Cross-platform applications solve the problem of potential buyers coverage, allowing to build applications that are easily imported into any existing platform, in some cases, even without the need to finalize the product for other platforms. But what is the fee for such an approach? The difference in application and platform programming brings the varieties in Xamarin performance vs native and the need to write more code in the process of solving the compatibility problems, and as a result – higher size than native applications. This is the most notable difference between Xamarin and native.

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Difficult choice, is it not? However, the choice is not really so hard, if you carefully consider the inter-platform development tools.

Xamarin: strengths, weaknesses, and opportunities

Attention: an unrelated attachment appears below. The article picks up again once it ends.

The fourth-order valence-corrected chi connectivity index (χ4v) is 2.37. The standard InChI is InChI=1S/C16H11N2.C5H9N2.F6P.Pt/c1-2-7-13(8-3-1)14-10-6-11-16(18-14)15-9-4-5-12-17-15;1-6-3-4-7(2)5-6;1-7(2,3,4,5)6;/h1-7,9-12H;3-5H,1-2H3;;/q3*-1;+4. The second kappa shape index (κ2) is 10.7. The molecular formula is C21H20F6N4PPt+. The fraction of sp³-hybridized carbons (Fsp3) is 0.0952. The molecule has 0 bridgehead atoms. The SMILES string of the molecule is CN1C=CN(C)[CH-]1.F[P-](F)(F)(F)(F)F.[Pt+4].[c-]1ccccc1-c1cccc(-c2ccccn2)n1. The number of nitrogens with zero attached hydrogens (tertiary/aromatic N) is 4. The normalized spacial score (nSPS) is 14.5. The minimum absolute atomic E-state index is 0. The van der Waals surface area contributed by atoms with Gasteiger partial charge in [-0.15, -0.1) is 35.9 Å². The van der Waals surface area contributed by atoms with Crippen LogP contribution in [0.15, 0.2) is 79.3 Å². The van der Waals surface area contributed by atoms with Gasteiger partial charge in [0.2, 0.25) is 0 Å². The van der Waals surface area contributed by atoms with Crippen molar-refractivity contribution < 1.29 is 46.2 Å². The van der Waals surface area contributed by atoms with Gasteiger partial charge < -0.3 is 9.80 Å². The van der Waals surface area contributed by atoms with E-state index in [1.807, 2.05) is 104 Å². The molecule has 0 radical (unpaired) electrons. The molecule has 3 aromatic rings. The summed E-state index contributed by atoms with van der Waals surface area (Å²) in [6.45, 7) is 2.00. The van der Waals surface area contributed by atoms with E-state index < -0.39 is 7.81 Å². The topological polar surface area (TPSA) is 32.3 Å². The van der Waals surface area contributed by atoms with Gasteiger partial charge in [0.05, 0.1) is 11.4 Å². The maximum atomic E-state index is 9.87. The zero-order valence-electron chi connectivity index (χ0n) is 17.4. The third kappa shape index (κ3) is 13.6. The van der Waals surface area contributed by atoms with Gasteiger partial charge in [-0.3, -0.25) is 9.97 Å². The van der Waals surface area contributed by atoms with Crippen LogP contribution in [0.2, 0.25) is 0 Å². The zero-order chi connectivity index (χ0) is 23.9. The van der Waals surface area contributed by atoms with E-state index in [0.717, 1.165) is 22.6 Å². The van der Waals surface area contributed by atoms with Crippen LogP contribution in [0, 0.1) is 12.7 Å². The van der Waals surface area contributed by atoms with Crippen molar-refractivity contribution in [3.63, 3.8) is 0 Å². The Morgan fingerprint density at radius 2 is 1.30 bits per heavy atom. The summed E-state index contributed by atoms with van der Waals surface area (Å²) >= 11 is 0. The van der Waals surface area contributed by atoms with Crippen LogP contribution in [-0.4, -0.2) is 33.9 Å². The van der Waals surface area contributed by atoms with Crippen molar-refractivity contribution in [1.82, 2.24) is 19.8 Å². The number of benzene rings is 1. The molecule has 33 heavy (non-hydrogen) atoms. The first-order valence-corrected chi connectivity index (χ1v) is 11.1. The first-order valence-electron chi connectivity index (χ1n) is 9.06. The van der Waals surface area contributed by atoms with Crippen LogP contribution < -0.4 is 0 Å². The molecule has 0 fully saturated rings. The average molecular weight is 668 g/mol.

Why use Xamarin? If you examine the Xamarin framework, you can find a lot of useful features, differentiating it from competing products.

The first thing that catches an eye when studying Xamarin is its main development language: unlike many other tools using mainly Java, JavaScript or Objective-C, Xamarin developers decided that there is nothing better than C# and .NET. Well, the choice was very successful. Everything that can be written using Objective-C, Swift or Java (generally used in cross-platform development), can be done faster and better with the help of C#. Extensive language capabilities allow to minimize the work on the application adaptation for other platforms: in the rewriting of the application built with Xamarin, from one platform to another, up to 96% of the original application code remains unchanged.

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Regarding the manner in which the code written in C# is ported to various platforms, Xamarin developers continue to surprise. The compilation of the source code and user interface elements is made through references to the APIs, native for each platform. In this respect, Xamarin vs Android Studio is even comparable.